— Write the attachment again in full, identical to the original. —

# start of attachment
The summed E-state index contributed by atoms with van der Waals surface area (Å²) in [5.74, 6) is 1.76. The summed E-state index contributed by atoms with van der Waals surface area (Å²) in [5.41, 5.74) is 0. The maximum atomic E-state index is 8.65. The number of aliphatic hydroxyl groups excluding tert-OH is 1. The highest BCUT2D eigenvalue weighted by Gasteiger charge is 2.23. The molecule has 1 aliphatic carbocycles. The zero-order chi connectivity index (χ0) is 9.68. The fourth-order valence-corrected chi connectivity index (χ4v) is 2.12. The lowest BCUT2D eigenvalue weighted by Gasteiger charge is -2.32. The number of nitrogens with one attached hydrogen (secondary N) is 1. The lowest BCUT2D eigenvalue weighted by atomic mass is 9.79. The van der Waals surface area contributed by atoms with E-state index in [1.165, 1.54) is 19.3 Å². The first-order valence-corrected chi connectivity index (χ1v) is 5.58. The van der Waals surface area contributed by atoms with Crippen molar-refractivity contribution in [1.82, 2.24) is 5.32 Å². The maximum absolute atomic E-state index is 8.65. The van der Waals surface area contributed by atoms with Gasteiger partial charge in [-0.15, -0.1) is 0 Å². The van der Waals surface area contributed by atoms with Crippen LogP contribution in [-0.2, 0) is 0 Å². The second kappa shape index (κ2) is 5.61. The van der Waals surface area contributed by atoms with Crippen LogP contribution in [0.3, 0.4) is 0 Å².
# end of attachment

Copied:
The summed E-state index contributed by atoms with van der Waals surface area (Å²) in [5.74, 6) is 1.76. The summed E-state index contributed by atoms with van der Waals surface area (Å²) in [5.41, 5.74) is 0. The maximum atomic E-state index is 8.65. The number of aliphatic hydroxyl groups excluding tert-OH is 1. The highest BCUT2D eigenvalue weighted by Gasteiger charge is 2.23. The molecule has 1 aliphatic carbocycles. The zero-order chi connectivity index (χ0) is 9.68. The fourth-order valence-corrected chi connectivity index (χ4v) is 2.12. The lowest BCUT2D eigenvalue weighted by Gasteiger charge is -2.32. The number of nitrogens with one attached hydrogen (secondary N) is 1. The lowest BCUT2D eigenvalue weighted by atomic mass is 9.79. The van der Waals surface area contributed by atoms with E-state index in [1.165, 1.54) is 19.3 Å². The first-order valence-corrected chi connectivity index (χ1v) is 5.58. The van der Waals surface area contributed by atoms with Crippen molar-refractivity contribution in [1.82, 2.24) is 5.32 Å². The maximum absolute atomic E-state index is 8.65. The van der Waals surface area contributed by atoms with Gasteiger partial charge in [-0.15, -0.1) is 0 Å². The van der Waals surface area contributed by atoms with Crippen LogP contribution in [-0.2, 0) is 0 Å². The second kappa shape index (κ2) is 5.61. The van der Waals surface area contributed by atoms with Crippen LogP contribution in [0.3, 0.4) is 0 Å².